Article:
Sermon on the mount, matt 5:1-7:27. Ch 5: 1, 2, 3, 4, 5, 6, 7, 8, 9, 10, 11, 12, 13, 14, 15, 16, 17, 18, 19, 20, 21, 22, 23, 24, 25, 26, 27, 28, 29, 30, 31, 32, 33, 34, 35, 36, 37, 38, 39a, 39b, 40, 41,. Sermon on the Plain, luke 6:20-49. Ch 6:20a, 20b, 21a, 21b, 22, 23, 24, 25, 26, 27, 28, 29, 30, 31, 32, 33, 34, 35a, 35b, 36, 37, 38, 39, 40, 41, 42, 43, 44, 45a, 45b, 46, 47, 48,. The relative locations of parallel passages in the two sermons are of great interest, for the re-organisation required to derive the shared material in the sermon on the Plain from the sermon on the mount follows a chiastic pattern, except in the removal of the. A1, matt 5:3 B1, matt 5:4 C1, matt 5:6 D1, matt 5:11-12 E1, matt 5:39-40, 42 F1, matt 5:44 F2, matt 5:45 E2, matt 5:46-48 D2, matt 7:1-5 gr, matt 7:12 C2, matt 7:16 B2, matt 7:17 A2, matt 7:18 h, matt 7:21 i, matt. However, the derivation process is not commutative, the pattern of re-organisations required to arrive at the sermon on the mount from the sermon on the Plain may start out following a chiastic pattern, but then fails to fulfill it, due both to the positioning. It therefore seems extremely unlikely that the structure in luke could, by coincidence and through such a tightly structured transformation, provide an appropriate framework for the complex and multi-layered structure of the sermon on the mount. The existence of this one-way chiastic pattern of derivation, from Matthew to luke, argues for the sermon on the Plain being a derivative of the sermon on the mount or at least some sermon on the mount like template.
Bible Iliad The sermon on the Plain
As its customary title suggests, lukes Sermon was delivered after Jesus descended to a level place (luke 6:16-17). However, the word τόπος (topos) more usually signifies a generic place,. Matt 14:35; luke 2:7; 14:22; John 11:48; Rom 9:26; John 20:25, or an isolated place,. Matt 14:13, 15; Mark 1:35, 45; 6:31, 32, 35; luke 4:42; 9:12 (. Its translation as plain in this case is something of an inference from the fact that Jesus has tree just come down from an ρος (oros the same word used in Matt.1. Jesus, having spent a night of prayer on a mountain, chooses twelve disciples (luke 6:12-16,. Mark 3:13-19 after which - 6:17 he came down with them, and dissertation stood on a level place, with a crowd of his disciples, and a great number of the people from all Judea and Jerusalem, and the sea coast of Tyre and Sidon, who came. 6:19 All the multitude sought to touch him, for power came out from him and healed them all.
Hence the good sermon on the mount has the feel of being a presentation of foundational teaching, whilst the sermon on the Plain feels much more like a context specific application. In considering the differences between Matthew and luke, the political implications should not be overlooked. The two gospel writers addressed very different constituencies. With Matthew keen to play up the role of Jesus as Messiah the sermon on the mount was an ideal introduction to jesus teaching that keyed into jewish nationalistic aspirations. Luke, being astute enough to anticipate the potential impact of presenting Roman officialdom with such a subversive political statement, but wishing to avoid the charge of serious omission, had every reason to find an alternative way to present the sermon on the mounts sayings. That he could reasonably have done by cherry-picking them from other, less politically charged, occasions on which Jesus re-used his material. The context, attempting to produce a gospel Harmony suggests luke sets the sermon on the Plain somewhat later than Matthew sets the sermon on the mount (for more on this see. The Emmaus view ).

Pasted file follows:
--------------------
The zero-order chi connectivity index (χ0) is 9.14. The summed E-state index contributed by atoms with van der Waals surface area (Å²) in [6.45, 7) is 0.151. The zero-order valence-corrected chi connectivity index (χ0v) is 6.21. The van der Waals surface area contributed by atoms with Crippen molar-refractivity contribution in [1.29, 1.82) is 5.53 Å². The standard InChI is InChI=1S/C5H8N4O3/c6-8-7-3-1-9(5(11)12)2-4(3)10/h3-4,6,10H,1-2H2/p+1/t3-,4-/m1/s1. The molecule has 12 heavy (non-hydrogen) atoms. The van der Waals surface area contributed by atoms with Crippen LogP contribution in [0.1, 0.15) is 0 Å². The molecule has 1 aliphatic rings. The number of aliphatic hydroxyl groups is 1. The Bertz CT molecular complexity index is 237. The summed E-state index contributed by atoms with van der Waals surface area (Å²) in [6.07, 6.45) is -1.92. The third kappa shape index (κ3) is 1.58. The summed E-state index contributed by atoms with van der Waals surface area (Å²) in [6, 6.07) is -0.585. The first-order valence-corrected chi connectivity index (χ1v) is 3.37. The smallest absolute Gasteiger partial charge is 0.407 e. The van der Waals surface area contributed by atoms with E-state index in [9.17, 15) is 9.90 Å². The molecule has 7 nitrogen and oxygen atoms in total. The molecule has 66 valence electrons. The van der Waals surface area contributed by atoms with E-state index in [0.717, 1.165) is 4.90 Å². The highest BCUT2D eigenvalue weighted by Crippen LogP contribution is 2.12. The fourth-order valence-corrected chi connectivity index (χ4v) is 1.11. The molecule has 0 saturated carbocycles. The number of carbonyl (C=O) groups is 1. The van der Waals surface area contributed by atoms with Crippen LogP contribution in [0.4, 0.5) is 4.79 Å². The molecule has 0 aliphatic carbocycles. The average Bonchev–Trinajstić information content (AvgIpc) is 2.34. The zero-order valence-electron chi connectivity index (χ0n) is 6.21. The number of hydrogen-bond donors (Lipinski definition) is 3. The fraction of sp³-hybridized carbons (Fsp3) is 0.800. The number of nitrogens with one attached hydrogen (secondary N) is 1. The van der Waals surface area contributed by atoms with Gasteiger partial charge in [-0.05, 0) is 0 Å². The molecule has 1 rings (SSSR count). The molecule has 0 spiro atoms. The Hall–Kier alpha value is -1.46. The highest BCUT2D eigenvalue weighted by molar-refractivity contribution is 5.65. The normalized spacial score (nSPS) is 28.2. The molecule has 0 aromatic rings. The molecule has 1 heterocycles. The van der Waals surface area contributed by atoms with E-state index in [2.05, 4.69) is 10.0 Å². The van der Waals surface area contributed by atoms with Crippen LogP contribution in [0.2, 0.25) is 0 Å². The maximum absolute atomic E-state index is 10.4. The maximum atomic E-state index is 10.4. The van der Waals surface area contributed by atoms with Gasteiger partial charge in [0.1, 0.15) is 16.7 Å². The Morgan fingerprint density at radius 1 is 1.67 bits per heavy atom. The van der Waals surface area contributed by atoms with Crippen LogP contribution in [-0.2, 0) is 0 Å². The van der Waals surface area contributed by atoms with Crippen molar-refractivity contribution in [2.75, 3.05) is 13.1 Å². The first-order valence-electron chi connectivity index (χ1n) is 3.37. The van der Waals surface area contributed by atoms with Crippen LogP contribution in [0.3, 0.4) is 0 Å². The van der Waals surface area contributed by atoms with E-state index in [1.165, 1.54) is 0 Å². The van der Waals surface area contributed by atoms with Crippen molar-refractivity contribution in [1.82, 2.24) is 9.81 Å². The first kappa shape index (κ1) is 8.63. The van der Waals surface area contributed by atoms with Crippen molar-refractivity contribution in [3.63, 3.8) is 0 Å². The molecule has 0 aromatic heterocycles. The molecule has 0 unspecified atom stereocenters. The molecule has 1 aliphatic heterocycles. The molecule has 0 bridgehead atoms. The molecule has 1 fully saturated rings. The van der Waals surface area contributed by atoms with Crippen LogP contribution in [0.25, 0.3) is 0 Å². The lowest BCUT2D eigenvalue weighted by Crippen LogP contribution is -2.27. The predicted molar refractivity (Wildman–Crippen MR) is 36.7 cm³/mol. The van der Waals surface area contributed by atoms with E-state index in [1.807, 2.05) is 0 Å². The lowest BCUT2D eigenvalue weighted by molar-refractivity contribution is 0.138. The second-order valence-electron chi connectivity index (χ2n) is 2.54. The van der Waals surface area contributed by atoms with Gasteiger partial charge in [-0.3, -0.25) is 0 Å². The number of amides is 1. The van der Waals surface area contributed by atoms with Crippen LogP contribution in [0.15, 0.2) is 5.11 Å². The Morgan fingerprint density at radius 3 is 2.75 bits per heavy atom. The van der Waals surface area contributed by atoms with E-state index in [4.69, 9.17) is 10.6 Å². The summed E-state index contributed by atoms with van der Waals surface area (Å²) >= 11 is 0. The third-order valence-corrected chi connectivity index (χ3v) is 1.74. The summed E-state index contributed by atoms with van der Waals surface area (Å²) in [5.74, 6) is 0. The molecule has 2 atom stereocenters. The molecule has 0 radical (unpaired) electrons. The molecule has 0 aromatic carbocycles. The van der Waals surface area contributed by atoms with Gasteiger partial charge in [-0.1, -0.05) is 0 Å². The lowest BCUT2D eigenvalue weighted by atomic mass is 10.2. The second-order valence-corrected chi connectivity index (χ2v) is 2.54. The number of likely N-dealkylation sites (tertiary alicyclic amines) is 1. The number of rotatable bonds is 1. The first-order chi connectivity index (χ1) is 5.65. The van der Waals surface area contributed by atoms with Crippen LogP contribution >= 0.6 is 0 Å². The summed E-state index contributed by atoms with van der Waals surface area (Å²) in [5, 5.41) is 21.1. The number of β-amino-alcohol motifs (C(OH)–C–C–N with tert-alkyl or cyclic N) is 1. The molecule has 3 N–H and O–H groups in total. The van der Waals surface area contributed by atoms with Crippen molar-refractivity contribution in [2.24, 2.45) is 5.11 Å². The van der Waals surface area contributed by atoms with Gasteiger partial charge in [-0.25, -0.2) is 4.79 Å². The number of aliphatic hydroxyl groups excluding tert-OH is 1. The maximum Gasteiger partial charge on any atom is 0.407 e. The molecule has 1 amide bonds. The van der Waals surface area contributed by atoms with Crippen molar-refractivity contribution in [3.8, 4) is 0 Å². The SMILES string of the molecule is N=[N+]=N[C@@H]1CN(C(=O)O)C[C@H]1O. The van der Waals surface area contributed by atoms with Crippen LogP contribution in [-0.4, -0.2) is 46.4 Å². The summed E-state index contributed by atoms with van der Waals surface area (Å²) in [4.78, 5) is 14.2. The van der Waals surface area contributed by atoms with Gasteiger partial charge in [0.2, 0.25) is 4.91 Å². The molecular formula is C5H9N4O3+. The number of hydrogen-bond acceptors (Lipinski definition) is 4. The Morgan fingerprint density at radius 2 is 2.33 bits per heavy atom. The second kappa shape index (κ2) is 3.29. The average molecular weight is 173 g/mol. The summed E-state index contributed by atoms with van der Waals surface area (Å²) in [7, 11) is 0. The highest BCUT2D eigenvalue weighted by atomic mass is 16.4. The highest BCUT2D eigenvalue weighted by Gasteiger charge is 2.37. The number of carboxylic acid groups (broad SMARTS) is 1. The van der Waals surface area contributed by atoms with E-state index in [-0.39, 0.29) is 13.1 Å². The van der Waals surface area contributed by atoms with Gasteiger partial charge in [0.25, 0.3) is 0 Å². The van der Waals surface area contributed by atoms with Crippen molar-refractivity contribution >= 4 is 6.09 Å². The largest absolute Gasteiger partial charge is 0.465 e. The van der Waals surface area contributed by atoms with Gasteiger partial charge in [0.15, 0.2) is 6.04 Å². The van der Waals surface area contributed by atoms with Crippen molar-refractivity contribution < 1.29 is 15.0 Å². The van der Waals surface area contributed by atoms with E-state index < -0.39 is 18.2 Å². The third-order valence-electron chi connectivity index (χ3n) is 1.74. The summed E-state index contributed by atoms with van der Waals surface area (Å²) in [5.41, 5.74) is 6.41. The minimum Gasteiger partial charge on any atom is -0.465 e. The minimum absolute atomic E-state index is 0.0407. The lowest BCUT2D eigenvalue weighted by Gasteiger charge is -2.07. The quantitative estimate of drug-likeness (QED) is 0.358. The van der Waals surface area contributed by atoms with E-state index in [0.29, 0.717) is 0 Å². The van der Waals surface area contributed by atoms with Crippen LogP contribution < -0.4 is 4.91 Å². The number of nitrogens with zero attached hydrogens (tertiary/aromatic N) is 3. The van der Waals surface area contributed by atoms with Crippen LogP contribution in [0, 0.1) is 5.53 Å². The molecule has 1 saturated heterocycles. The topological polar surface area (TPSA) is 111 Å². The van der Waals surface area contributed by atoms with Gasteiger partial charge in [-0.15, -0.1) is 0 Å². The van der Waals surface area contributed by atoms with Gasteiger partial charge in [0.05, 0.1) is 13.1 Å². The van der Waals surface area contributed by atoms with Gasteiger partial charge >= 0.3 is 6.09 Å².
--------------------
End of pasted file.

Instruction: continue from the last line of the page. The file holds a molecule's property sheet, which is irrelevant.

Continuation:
alone provides no clue whether the envisaged proto-outline was in the mind of Jesus, or an extant record of some simpler sermon, circulating amongst his disciples. Significantly, with the exception of the golden Rule, the ordering of the common material is precisely that required to support the sermon on the mounts exposition of the ten Commandments, a situation unlikely to have arisen outside that context. Moreover, in terms of their relationship to the matthean order, the re-ordering found in the sermon on the Plain provides a chiastic framing for the golden Rule, the only section significantly displaced from its Matthean order (see. Visual summary of parallel passages below at least in terms of the beatitudes, vermes ( 2004, 312 commenting on the suggestion that both sets originated in the same saying, concludes that the more reasonable view is that at least in part luke and Matthew may reflect. Mark matson (2004) notes how some of the more recent solutions to the synoptic problem require the independence of Matthew and luke, whilst arguing that it is reasonable to consider that luke may have been aware of both Matthew and Mark and that he chose. In comparing the sermon on the mount with the sermon on the Plain one can sense that the latter addresses a more difficult situation. Talk of real physical problems replaces talk of their spiritual or abstract equivalents and those who would borrow from you have become those who steal from you (see notes below). Moreover, whilst the sermon on the mount deals with attitudes to enemies and generosity of spirit under the banner of obeying the ten Commandments, the sermon on the Plain makes these its main focus.
This strongly suggests that the two are related, rather than independent collections of sayings composed by different authors. However, establishing the nature of that relationship from the sermons themselves is far from easy. Amongst the possibilities to be weighed are whether: the sermon on best the Plain is lukes summary of the sermon on the mount; the sermon on the mount is Matthews expansion of the Sermon on the Plain; the two sermons were given on different occasions but Jesus. Matthews version is much longer overall than lukes, though the latter nevertheless contains: the longer versions of some parallel passages (e.g. Matt 5:46-47 material found in Matthew but not in the sermon on the mount (e.g. Matt 15:14 some unique material (e.g. Even where the two are superficially very similar, the underlying Greek can be quite different, with quite similar ideas expressed in a completely different fashion.
Luke 6:20-49, the sermon on the Plain - sermon on the mount
Relevance to the sermon on plan the mount. The sermon on the Plain (luke 6:20-49) is a significant passage for those interested in the. Sermon on the mount, for the two show distinct similarities. Indeed, they are similar enough for the footnote on luke 6:17 net to suggest that the sermon on the Plain may be a summary of the the sermon on the mount. However, that footnote offers no comment on whether it was Jesus himself or luke who produced the summary. One occasion or two, there are those who suggest that the sermon on the Plain and the sermon on the mount represent differing descriptions of the one event, a speech delivered from a level place, just below the summit of a hill (see background for. The majority of the sermon on the Plain has parallel passages within the sermon on the mount and in most cases these fall in a similar order in both.